By Adam Tarlowski:

A press release from the SEC yesterday, August 26th, revealed newly adopted amendments to the “accredited investor” definition.

*If you already read The Wolf Den #90, we recommend you skip ahead to the bottom section to learn the 6 new ways to become an accredited investor.*

Previously, to invest in private markets, an investor had to have a yearly income of $200,000 for the past couple of years or a net worth over 1 million dollars excluding their residence in order to participate. Our good friend Sahil Bloom, who was just recently on the podcast, pointed out that a newly minted Robinhood trader can participate in a risky margin trade mortgage REIT, but is denied a chance to invest in their neighbor’s startup business. The laws were due for a change.

The new definition of an accredited investor has expanded to someone with, “professional knowledge, experience, or certifications.” In total, 6 additional ways to meet the requirement were outlined in addition to the current standing laws. The SEC’s reason for this move was to “simplify, harmonize, and improve the exempt offering framework, thereby expanding investment opportunities while maintaining appropriate investor protections and promoting capital formation.” This amendment may disadvantage the elite 1%, but it benefits millions of investors, plus it brings new money into markets.

The 6 New Ways to Become an Accredited Investor:

Have good standing of Series 7, Series 65, and Series 82 licenses or in conjunction propose alternative professional certifications, designations, or credentials from an accredited educational institution that the Commission has designated as qualifying an individual for accredited investor status.

Knowledgeable employees of a private fund

LLC’s with 5 million in assets not formed for the purpose of investing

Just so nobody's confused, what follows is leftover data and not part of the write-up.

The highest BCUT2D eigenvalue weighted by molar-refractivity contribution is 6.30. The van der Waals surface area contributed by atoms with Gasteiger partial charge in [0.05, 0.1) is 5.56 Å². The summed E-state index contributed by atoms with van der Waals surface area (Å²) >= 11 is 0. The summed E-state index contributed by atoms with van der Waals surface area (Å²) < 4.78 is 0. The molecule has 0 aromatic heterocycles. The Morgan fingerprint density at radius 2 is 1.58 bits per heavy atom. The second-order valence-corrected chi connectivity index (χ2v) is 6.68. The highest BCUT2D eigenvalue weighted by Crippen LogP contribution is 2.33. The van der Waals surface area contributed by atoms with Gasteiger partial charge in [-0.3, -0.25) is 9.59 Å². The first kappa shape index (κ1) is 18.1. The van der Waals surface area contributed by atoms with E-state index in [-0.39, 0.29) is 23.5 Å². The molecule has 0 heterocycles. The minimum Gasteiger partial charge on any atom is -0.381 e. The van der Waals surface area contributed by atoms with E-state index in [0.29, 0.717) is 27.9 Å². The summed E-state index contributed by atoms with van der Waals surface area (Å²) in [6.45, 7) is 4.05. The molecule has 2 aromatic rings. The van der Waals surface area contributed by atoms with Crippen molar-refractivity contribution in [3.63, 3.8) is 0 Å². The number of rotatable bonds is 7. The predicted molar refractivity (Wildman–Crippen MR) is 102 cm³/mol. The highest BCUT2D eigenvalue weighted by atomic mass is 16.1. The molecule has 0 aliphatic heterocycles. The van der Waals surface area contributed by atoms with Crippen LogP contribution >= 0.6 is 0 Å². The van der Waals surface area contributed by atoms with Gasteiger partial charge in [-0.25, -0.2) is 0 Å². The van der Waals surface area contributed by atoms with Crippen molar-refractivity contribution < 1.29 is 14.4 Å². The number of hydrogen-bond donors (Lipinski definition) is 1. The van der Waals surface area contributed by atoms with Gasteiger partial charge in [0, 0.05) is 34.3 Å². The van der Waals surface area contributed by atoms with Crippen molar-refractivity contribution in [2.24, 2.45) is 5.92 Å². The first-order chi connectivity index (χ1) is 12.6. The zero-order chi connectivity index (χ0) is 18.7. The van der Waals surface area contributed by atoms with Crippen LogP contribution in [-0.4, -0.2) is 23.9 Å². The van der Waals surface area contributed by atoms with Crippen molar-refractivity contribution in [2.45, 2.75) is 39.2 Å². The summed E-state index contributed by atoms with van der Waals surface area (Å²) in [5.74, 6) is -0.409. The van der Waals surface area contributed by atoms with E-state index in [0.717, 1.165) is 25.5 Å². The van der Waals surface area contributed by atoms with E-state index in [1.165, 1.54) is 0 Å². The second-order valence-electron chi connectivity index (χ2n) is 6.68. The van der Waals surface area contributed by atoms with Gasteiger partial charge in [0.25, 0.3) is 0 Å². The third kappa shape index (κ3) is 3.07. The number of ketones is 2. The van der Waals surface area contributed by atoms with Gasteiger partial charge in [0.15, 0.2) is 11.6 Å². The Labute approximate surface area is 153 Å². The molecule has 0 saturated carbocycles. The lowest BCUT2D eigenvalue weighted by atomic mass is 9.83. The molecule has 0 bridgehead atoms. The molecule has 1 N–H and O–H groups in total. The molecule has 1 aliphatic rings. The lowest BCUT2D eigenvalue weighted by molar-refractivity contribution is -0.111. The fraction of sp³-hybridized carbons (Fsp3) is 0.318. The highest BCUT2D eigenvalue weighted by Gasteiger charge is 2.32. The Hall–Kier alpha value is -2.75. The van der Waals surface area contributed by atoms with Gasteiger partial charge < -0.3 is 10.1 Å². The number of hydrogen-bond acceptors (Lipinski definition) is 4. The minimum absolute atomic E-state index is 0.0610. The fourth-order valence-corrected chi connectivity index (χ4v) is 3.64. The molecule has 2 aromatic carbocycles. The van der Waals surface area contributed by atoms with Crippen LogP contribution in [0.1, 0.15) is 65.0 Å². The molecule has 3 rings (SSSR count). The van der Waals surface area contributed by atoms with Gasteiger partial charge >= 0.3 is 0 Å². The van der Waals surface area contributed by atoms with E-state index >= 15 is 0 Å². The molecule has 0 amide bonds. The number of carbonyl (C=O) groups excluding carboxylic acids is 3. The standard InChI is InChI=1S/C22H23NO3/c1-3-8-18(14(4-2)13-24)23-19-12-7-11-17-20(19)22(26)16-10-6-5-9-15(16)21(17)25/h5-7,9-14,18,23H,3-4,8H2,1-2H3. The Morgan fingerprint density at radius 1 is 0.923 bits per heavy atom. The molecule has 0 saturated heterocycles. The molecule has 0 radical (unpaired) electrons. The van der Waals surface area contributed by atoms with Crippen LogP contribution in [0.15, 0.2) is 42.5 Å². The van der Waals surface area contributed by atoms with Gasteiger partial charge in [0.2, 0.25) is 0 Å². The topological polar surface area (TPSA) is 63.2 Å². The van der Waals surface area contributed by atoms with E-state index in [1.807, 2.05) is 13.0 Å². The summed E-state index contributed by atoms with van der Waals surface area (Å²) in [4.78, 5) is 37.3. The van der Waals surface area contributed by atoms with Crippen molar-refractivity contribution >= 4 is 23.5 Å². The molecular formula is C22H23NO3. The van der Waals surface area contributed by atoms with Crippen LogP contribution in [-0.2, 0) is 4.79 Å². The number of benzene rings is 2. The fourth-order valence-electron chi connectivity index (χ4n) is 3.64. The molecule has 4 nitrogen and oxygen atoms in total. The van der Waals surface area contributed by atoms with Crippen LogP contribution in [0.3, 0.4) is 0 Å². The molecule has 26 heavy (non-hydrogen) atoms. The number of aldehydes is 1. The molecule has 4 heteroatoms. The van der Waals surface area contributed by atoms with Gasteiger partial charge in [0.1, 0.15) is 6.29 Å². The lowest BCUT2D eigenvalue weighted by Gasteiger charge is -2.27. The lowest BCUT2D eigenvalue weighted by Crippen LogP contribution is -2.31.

Any entity with $5 million in investments

Family offices with $5 million in assets under management and their family clients

And spousal equivalents may pool their money to meet requirements

All amendments were cut and dry except for rule 1. Additional statements from the chairmen and commissioner clarified rule 1, but ultimately raised more questions than answers for new potential investors.

Rule 1 states that a natural person can become accredited with the specific licenses mentioned above or with additional educational proof. Our concern, that the SEC acknowledged, is that “most who hold the specified professional licenses are already accredited investors by virtue of their wealth.” The purpose of making additional amendments is defeated if no one new is included. If someone wishes to propose their capability to invest in private markets without the 3 licenses above, this requires the SEC to decide on a case by case basis who is and is not eligible along with which arbitrary credentials satisfy the SEC’s standards. This is very messy, and the SEC is aware.

It is most certainly a net positive that the SEC acknowledged these questions and concerns, but awareness does not solve dilemmas. Luckily, the SEC announced they would begin to publicly declare additional certifications as they see fit, but only time will tell. If you are looking for accredited investor status and plan to submit your credentials to the SEC or know someone that is, the Wolf Team would like to stay updated to hear about the process.


Commissioner Roisman’s Statement:

Press Release:

Entire PDF: